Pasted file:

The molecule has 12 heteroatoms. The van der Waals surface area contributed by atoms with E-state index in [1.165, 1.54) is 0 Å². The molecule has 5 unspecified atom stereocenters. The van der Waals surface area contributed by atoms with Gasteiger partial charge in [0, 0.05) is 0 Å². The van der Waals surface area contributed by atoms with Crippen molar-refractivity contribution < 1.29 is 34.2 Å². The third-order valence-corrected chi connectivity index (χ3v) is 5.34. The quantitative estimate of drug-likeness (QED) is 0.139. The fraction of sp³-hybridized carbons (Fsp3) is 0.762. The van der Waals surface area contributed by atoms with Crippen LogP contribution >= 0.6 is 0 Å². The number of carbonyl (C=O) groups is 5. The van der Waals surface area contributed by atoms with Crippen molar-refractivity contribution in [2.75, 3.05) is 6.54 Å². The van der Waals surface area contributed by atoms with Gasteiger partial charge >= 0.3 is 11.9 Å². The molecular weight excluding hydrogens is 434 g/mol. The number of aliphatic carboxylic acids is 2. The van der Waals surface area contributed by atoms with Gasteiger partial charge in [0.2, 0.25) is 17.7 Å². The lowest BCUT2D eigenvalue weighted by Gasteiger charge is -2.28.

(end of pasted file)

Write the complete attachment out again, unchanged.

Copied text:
The molecule has 12 heteroatoms. The van der Waals surface area contributed by atoms with E-state index in [1.165, 1.54) is 0 Å². The molecule has 5 unspecified atom stereocenters. The van der Waals surface area contributed by atoms with Gasteiger partial charge in [0, 0.05) is 0 Å². The van der Waals surface area contributed by atoms with Crippen molar-refractivity contribution < 1.29 is 34.2 Å². The third-order valence-corrected chi connectivity index (χ3v) is 5.34. The quantitative estimate of drug-likeness (QED) is 0.139. The fraction of sp³-hybridized carbons (Fsp3) is 0.762. The van der Waals surface area contributed by atoms with Crippen LogP contribution >= 0.6 is 0 Å². The number of carbonyl (C=O) groups is 5. The van der Waals surface area contributed by atoms with Crippen molar-refractivity contribution in [2.75, 3.05) is 6.54 Å². The van der Waals surface area contributed by atoms with Gasteiger partial charge >= 0.3 is 11.9 Å². The molecular weight excluding hydrogens is 434 g/mol. The number of aliphatic carboxylic acids is 2. The van der Waals surface area contributed by atoms with Gasteiger partial charge in [0.2, 0.25) is 17.7 Å². The lowest BCUT2D eigenvalue weighted by Gasteiger charge is -2.28.